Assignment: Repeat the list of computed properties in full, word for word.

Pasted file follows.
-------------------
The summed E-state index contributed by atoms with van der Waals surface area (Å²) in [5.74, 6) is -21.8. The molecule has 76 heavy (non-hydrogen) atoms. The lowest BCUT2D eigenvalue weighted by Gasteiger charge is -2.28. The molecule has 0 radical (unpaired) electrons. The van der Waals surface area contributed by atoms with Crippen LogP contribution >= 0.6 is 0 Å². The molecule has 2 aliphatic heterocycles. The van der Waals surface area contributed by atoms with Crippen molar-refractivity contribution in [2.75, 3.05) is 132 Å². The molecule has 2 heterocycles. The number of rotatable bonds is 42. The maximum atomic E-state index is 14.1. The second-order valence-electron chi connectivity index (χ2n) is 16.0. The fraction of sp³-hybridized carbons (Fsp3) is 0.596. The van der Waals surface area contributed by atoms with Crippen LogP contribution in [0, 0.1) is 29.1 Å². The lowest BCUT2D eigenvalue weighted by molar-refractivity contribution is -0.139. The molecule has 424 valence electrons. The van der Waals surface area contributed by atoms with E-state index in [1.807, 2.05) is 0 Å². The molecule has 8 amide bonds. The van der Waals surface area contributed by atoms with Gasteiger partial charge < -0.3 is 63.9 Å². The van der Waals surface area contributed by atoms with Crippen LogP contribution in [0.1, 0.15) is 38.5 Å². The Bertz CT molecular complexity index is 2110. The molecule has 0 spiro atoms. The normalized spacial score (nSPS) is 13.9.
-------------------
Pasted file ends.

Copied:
The summed E-state index contributed by atoms with van der Waals surface area (Å²) in [5.74, 6) is -21.8. The molecule has 76 heavy (non-hydrogen) atoms. The lowest BCUT2D eigenvalue weighted by Gasteiger charge is -2.28. The molecule has 0 radical (unpaired) electrons. The van der Waals surface area contributed by atoms with Crippen LogP contribution >= 0.6 is 0 Å². The molecule has 2 aliphatic heterocycles. The van der Waals surface area contributed by atoms with Crippen molar-refractivity contribution in [2.75, 3.05) is 132 Å². The molecule has 2 heterocycles. The number of rotatable bonds is 42. The maximum atomic E-state index is 14.1. The second-order valence-electron chi connectivity index (χ2n) is 16.0. The fraction of sp³-hybridized carbons (Fsp3) is 0.596. The van der Waals surface area contributed by atoms with Crippen LogP contribution in [0, 0.1) is 29.1 Å². The lowest BCUT2D eigenvalue weighted by molar-refractivity contribution is -0.139. The molecule has 424 valence electrons. The van der Waals surface area contributed by atoms with E-state index in [1.807, 2.05) is 0 Å². The molecule has 8 amide bonds. The van der Waals surface area contributed by atoms with Gasteiger partial charge < -0.3 is 63.9 Å². The van der Waals surface area contributed by atoms with Crippen LogP contribution in [0.1, 0.15) is 38.5 Å². The Bertz CT molecular complexity index is 2110. The molecule has 0 spiro atoms. The normalized spacial score (nSPS) is 13.9.